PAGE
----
Cheung Chau Island Information
About a 30-55 minute, 10km ferry ride from the southwest of Hong Kong Island, is "Dumbbell island" of Cheung Chau. Why is it named this way? The island’s geography is shaped like a dumbbell, with a narrow middle part and bigger, rounded ends. Cheung Chau used to be a pirates’ den, then became a traditional community based on an active fishing fleet. After some years, it has developed into a commercial hub where merchants sell fishing gear to the local fishermen and offer related services such as boat repair. Having only 2.45 square kilometers land area with 23,000 inland people, Cheung Chau has managed to become the sought-after destination for seafood aficionados because of its many thriving seafood restaurants. Small local restaurants and food stalls selling fish, shellfish, fruit and vegetables are never empty during the weekends; especially Cheung Chau Complex along Tai Hing Tai Road where you can pick up fresh seafood and have it cooked for you.
What seems lacking in the other parts of Hong Kong, you can find here in Cheung Chau. After staying in the modernity of cityscapes such as Kowloon and Hong Kong Island, plunge into a relaxing excursion in Cheung Chau’s laid-back yet lively traditional village. It has a number of hiking trails, and luscious beaches perfect for those who are looking for recreation. Its waterfronts are alive with activities that don’t require much of your effort, therefore you can be assured that you can still have the invigorating rest you went out for. Start your day by visiting Cheung Po Tsai Cave, named after the local marauding pirate who found shelter in that cave to escape authorities. Ride the Wooden Sampan and cruise around to see the fishing community living on their boats. Then visit Tung Wan Beach, popular for swimming, windsurfing and canoeing. Positioned near the water’s edge are rock carvings featuring geometric graphics and abstract animal images which are believed to have been there since the Bronze Age. The beachfront also features lovely cabarets and wonderful tourist residences.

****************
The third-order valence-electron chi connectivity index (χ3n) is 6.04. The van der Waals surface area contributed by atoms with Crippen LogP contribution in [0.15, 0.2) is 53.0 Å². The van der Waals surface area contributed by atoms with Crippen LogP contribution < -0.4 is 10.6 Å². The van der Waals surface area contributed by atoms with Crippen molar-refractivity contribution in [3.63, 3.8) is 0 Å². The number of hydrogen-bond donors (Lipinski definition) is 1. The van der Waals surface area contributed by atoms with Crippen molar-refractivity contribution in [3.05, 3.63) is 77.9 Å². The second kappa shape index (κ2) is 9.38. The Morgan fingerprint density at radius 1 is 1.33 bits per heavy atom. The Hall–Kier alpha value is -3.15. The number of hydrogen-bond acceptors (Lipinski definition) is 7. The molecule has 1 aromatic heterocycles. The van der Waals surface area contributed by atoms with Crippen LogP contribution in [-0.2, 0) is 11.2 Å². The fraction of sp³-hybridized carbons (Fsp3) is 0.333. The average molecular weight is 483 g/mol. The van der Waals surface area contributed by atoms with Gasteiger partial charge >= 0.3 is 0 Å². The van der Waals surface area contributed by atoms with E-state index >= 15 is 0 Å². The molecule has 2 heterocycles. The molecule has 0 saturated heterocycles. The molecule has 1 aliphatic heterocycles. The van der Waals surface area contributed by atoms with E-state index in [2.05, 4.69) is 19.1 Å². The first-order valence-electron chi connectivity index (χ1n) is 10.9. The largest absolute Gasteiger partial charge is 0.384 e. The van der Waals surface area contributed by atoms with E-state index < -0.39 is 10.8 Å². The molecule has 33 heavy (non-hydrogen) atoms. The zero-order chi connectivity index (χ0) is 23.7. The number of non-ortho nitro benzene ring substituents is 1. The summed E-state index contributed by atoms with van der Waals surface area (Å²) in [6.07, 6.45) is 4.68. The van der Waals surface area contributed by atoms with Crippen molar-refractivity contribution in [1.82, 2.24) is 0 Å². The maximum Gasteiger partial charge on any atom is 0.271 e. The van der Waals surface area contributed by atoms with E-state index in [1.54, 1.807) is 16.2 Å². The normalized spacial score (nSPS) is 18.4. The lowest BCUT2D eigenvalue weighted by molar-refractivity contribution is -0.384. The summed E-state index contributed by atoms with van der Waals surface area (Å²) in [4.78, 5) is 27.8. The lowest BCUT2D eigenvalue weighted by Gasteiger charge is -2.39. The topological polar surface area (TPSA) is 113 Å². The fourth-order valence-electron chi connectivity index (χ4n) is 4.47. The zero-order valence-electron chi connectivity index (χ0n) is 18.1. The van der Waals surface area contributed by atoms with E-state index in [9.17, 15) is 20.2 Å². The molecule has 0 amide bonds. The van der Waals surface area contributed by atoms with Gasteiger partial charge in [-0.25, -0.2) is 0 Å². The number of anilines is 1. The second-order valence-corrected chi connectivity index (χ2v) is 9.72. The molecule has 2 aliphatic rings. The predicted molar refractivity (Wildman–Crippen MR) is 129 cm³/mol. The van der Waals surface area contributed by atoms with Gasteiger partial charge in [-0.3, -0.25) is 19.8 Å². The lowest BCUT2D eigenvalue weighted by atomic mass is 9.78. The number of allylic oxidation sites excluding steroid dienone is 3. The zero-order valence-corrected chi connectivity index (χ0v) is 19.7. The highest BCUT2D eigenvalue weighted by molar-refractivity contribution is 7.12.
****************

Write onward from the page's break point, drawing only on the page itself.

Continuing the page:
Serving as a place for worship, Tin Hau Temple, built in the 17th century, is frequented by followers of Tin Hau, "Goddess of the Sea", especially during the annual Tin Hau Festival. On the other hand, Pak Kai Temple is dedicated to Pak Tai, a Taoist god known as the "Supreme Emperor of the Dark Heaven". The temple’s layout is noteworthy for its traditional Chinese elements such as ceramic figurines on the roof ridges and murals containing propitious motifs and stone lions in the forecourt. This is also where the yearly week-long Bun Festival is held.
When the day is almost over, go to Beitiao Pavillion - Cheung Chau’s best scenic viewing spot - and see the whole island awash with the soft light of the setting sun. Trivia: Most residents use bicycles to reach destinations as some parts are inaccessible to cars and other vehicles. A number of bicycle rental shops near the ferry pier are available for tourists’ needs. Travelling between islands is also possible by "Walla Walla" - a traditional water taxi. You can reach Cheung Chau by catching a ferry from Central Pier 5 (Hong Kong Island). Ferries run approximately every 20-30 minutes.
"The air was soft, the stars so fine, the promise of every cobbled alley so great, that I thought I was in a dream" - Jack Kerouac